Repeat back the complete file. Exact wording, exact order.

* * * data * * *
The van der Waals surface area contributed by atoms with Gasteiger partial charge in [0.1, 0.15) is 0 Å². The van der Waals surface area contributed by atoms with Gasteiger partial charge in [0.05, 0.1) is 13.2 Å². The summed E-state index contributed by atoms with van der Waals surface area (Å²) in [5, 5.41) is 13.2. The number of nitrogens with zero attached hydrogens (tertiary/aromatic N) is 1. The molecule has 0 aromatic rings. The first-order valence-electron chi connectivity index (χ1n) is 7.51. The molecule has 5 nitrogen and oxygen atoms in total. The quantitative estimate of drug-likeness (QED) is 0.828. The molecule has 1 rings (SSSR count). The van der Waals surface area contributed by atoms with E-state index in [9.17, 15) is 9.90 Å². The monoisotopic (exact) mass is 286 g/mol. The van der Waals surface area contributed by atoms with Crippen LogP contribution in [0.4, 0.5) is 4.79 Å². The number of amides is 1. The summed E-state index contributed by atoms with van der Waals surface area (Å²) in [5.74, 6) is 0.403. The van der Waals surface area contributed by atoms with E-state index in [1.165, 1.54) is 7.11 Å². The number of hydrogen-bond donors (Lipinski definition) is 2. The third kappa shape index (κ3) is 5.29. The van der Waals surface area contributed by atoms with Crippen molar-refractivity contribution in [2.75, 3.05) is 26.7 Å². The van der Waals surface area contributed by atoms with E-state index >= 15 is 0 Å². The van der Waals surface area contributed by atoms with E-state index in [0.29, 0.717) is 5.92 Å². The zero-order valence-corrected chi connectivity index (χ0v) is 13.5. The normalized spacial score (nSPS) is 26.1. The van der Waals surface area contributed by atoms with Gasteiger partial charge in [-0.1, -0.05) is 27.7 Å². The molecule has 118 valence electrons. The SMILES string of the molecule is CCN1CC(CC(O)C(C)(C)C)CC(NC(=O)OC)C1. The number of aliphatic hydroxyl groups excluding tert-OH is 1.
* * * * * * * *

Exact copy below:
The van der Waals surface area contributed by atoms with Gasteiger partial charge in [0.1, 0.15) is 0 Å². The van der Waals surface area contributed by atoms with Gasteiger partial charge in [0.05, 0.1) is 13.2 Å². The summed E-state index contributed by atoms with van der Waals surface area (Å²) in [5, 5.41) is 13.2. The number of nitrogens with zero attached hydrogens (tertiary/aromatic N) is 1. The molecule has 0 aromatic rings. The first-order valence-electron chi connectivity index (χ1n) is 7.51. The molecule has 5 nitrogen and oxygen atoms in total. The quantitative estimate of drug-likeness (QED) is 0.828. The molecule has 1 rings (SSSR count). The van der Waals surface area contributed by atoms with E-state index in [9.17, 15) is 9.90 Å². The monoisotopic (exact) mass is 286 g/mol. The van der Waals surface area contributed by atoms with Crippen LogP contribution in [0.4, 0.5) is 4.79 Å². The number of amides is 1. The summed E-state index contributed by atoms with van der Waals surface area (Å²) in [5.74, 6) is 0.403. The van der Waals surface area contributed by atoms with E-state index in [1.165, 1.54) is 7.11 Å². The number of hydrogen-bond donors (Lipinski definition) is 2. The third kappa shape index (κ3) is 5.29. The van der Waals surface area contributed by atoms with Crippen molar-refractivity contribution in [2.75, 3.05) is 26.7 Å². The van der Waals surface area contributed by atoms with E-state index >= 15 is 0 Å². The van der Waals surface area contributed by atoms with E-state index in [0.29, 0.717) is 5.92 Å². The zero-order valence-corrected chi connectivity index (χ0v) is 13.5. The normalized spacial score (nSPS) is 26.1. The van der Waals surface area contributed by atoms with Gasteiger partial charge in [-0.1, -0.05) is 27.7 Å². The molecule has 118 valence electrons. The SMILES string of the molecule is CCN1CC(CC(O)C(C)(C)C)CC(NC(=O)OC)C1. The number of aliphatic hydroxyl groups excluding tert-OH is 1.